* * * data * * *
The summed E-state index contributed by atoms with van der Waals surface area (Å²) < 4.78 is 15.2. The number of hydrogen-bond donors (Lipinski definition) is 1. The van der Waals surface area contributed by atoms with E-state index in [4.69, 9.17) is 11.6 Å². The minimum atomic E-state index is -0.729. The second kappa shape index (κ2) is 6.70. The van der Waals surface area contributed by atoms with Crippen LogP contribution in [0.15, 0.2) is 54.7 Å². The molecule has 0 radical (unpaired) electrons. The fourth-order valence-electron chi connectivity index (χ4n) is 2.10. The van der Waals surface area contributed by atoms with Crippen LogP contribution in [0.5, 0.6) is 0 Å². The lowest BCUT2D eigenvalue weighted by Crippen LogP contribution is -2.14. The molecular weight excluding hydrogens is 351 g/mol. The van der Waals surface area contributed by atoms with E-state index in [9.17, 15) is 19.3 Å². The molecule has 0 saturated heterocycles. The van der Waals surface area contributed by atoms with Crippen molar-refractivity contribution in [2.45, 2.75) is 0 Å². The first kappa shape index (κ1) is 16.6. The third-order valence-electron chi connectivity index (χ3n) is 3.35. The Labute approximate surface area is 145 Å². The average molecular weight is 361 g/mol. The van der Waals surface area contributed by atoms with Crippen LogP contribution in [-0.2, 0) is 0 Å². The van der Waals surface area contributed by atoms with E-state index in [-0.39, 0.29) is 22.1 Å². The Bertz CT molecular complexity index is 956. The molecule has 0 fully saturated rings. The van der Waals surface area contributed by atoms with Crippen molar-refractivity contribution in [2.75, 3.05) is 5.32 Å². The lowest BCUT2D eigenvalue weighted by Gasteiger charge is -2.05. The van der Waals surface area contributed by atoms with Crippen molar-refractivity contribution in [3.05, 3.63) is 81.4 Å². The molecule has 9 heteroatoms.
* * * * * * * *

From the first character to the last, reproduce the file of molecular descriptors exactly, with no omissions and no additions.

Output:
The summed E-state index contributed by atoms with van der Waals surface area (Å²) < 4.78 is 15.2. The number of hydrogen-bond donors (Lipinski definition) is 1. The van der Waals surface area contributed by atoms with E-state index in [4.69, 9.17) is 11.6 Å². The minimum atomic E-state index is -0.729. The second kappa shape index (κ2) is 6.70. The van der Waals surface area contributed by atoms with Crippen LogP contribution in [0.15, 0.2) is 54.7 Å². The molecule has 0 radical (unpaired) electrons. The fourth-order valence-electron chi connectivity index (χ4n) is 2.10. The van der Waals surface area contributed by atoms with Crippen LogP contribution in [0.5, 0.6) is 0 Å². The lowest BCUT2D eigenvalue weighted by Crippen LogP contribution is -2.14. The molecular weight excluding hydrogens is 351 g/mol. The van der Waals surface area contributed by atoms with E-state index in [9.17, 15) is 19.3 Å². The molecule has 0 saturated heterocycles. The van der Waals surface area contributed by atoms with Crippen molar-refractivity contribution in [2.45, 2.75) is 0 Å². The first kappa shape index (κ1) is 16.6. The third-order valence-electron chi connectivity index (χ3n) is 3.35. The Labute approximate surface area is 145 Å². The average molecular weight is 361 g/mol. The van der Waals surface area contributed by atoms with Crippen LogP contribution in [-0.2, 0) is 0 Å². The van der Waals surface area contributed by atoms with E-state index in [-0.39, 0.29) is 22.1 Å². The Bertz CT molecular complexity index is 956. The molecule has 0 fully saturated rings. The van der Waals surface area contributed by atoms with Crippen molar-refractivity contribution in [2.75, 3.05) is 5.32 Å². The lowest BCUT2D eigenvalue weighted by Gasteiger charge is -2.05. The van der Waals surface area contributed by atoms with Crippen molar-refractivity contribution in [3.05, 3.63) is 81.4 Å². The molecule has 9 heteroatoms.